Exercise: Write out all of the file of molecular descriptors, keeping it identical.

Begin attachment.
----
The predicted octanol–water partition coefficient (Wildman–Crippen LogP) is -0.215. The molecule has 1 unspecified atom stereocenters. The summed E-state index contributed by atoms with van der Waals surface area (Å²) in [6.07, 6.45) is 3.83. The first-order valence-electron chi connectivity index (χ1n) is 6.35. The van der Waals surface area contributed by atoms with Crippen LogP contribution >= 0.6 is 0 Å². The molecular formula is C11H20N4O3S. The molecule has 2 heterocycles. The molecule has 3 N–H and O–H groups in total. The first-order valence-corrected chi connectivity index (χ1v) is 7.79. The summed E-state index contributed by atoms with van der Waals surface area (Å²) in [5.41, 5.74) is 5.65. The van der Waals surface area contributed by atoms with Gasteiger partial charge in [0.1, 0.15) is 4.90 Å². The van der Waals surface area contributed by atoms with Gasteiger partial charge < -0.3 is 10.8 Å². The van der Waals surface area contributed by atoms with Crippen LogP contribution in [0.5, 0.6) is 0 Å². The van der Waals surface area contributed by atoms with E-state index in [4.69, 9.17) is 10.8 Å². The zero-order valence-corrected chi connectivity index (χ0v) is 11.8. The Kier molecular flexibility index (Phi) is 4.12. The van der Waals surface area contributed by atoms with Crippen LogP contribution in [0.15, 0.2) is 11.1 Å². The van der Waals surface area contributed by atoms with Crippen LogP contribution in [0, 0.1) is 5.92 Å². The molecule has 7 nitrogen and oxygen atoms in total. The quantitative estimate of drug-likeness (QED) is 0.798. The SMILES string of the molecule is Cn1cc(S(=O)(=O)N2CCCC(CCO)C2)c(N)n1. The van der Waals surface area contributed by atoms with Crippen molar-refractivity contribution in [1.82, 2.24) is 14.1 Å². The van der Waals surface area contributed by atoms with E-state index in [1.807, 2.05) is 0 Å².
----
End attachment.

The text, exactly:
The predicted octanol–water partition coefficient (Wildman–Crippen LogP) is -0.215. The molecule has 1 unspecified atom stereocenters. The summed E-state index contributed by atoms with van der Waals surface area (Å²) in [6.07, 6.45) is 3.83. The first-order valence-electron chi connectivity index (χ1n) is 6.35. The van der Waals surface area contributed by atoms with Crippen LogP contribution >= 0.6 is 0 Å². The molecular formula is C11H20N4O3S. The molecule has 2 heterocycles. The molecule has 3 N–H and O–H groups in total. The first-order valence-corrected chi connectivity index (χ1v) is 7.79. The summed E-state index contributed by atoms with van der Waals surface area (Å²) in [5.41, 5.74) is 5.65. The van der Waals surface area contributed by atoms with Gasteiger partial charge in [0.1, 0.15) is 4.90 Å². The van der Waals surface area contributed by atoms with Gasteiger partial charge < -0.3 is 10.8 Å². The van der Waals surface area contributed by atoms with Crippen LogP contribution in [0.5, 0.6) is 0 Å². The van der Waals surface area contributed by atoms with E-state index in [4.69, 9.17) is 10.8 Å². The zero-order valence-corrected chi connectivity index (χ0v) is 11.8. The Kier molecular flexibility index (Phi) is 4.12. The van der Waals surface area contributed by atoms with Crippen LogP contribution in [0.15, 0.2) is 11.1 Å². The van der Waals surface area contributed by atoms with Crippen LogP contribution in [0, 0.1) is 5.92 Å². The molecule has 7 nitrogen and oxygen atoms in total. The quantitative estimate of drug-likeness (QED) is 0.798. The SMILES string of the molecule is Cn1cc(S(=O)(=O)N2CCCC(CCO)C2)c(N)n1. The van der Waals surface area contributed by atoms with Crippen molar-refractivity contribution in [1.82, 2.24) is 14.1 Å². The van der Waals surface area contributed by atoms with E-state index in [1.807, 2.05) is 0 Å².